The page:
A wish among bereaved families of hospice patients is that their loved one had been referred to hospice earlier, new research has found. Researchers from the Dana Farber Cancer Institute surveyed 140 bereaved family members to evaluate their experiences of the clinical care their loved one received and the perceived effect this care had on their grief.
“One of the things that certainly came out — and from my experience with bereaved families — is wishing they had had an earlier hospice referral and longer length of stay,” said clinical psychologist and researcher Sue Morris, director of bereavement services at Dana-Farber Cancer Institute.
Though the study didn’t assess patients’ understanding of hospice, Morris said she believes that families also need better education when it comes to understanding the role of hospices and the care they provide.
“We need to give people clear information about the role of hospice when they actually are enrolled. A lot of people don’t really understand what hospice actually entails. If there’s clear information about what the role of hospice is, how often they’ll be visiting, the frequency of the contact, who will be visiting and when, that just helps the family know what to expect,” Morris explained.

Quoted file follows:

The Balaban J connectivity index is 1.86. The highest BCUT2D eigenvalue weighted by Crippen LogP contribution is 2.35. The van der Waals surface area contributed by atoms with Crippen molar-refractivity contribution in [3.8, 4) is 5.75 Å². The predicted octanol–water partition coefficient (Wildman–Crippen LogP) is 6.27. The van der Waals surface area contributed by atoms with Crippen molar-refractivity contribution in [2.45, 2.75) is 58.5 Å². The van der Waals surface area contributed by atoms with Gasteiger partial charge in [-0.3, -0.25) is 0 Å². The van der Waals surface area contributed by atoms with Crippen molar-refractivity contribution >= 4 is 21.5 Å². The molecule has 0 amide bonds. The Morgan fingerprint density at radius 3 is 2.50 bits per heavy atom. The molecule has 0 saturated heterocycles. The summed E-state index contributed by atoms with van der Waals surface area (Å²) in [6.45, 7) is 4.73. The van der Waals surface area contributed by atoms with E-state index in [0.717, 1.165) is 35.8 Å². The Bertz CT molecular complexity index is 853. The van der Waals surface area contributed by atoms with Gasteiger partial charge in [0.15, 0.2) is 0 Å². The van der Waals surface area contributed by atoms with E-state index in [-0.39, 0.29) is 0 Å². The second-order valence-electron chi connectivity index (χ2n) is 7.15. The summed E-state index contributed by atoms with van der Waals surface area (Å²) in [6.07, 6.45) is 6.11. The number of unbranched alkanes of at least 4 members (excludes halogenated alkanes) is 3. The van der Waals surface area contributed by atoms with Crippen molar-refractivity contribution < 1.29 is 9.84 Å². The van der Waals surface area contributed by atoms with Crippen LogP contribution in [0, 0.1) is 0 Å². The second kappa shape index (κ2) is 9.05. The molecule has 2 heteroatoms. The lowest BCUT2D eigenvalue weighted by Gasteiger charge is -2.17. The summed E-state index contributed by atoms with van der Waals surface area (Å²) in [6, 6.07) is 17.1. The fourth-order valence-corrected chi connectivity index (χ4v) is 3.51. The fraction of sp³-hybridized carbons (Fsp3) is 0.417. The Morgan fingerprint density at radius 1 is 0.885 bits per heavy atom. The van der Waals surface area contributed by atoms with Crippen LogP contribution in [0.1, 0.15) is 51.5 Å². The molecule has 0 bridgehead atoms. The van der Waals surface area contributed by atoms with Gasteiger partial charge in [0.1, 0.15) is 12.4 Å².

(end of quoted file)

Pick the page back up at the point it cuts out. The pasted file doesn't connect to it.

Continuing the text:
In relation to the care of the patient provided by the clinical team, factors that positively impacted the bereavement experience included compassionate care, competency, receiving honest facts and outreach following the patient’s death, the study found. Reports of impersonal contact, lack of contact, lack of caregiver support, and lack of information about the dying process adversely impacted the bereavement experience, the families that participated in the study reported.
Clinicians providing care at the end of life should develop communication skills that focus on enhancing compassionate connection, including conveying empathy, and providing reassurance and guidance to patients and their families as well as communication skills that focus on delivering information about prognosis and the end-of-life period in an honest and direct way the study concluded.
“Bereavement is seen as a very integral part of hospice, but I would encourage from a competency point of view that all staff — not just the bereavement team — should really understand the basics of grief from a psychological perspective, and what we think helps bereaved people especially in the first weeks and months of their bereavement,” Morris told Hospice News. “Another important competency would be looking for potential risk factors for a difficult bereavement, for example, a history of depression or if they are very socially isolated. Trying to put things in place prior to the patient’s death can help the bereavement outcome.”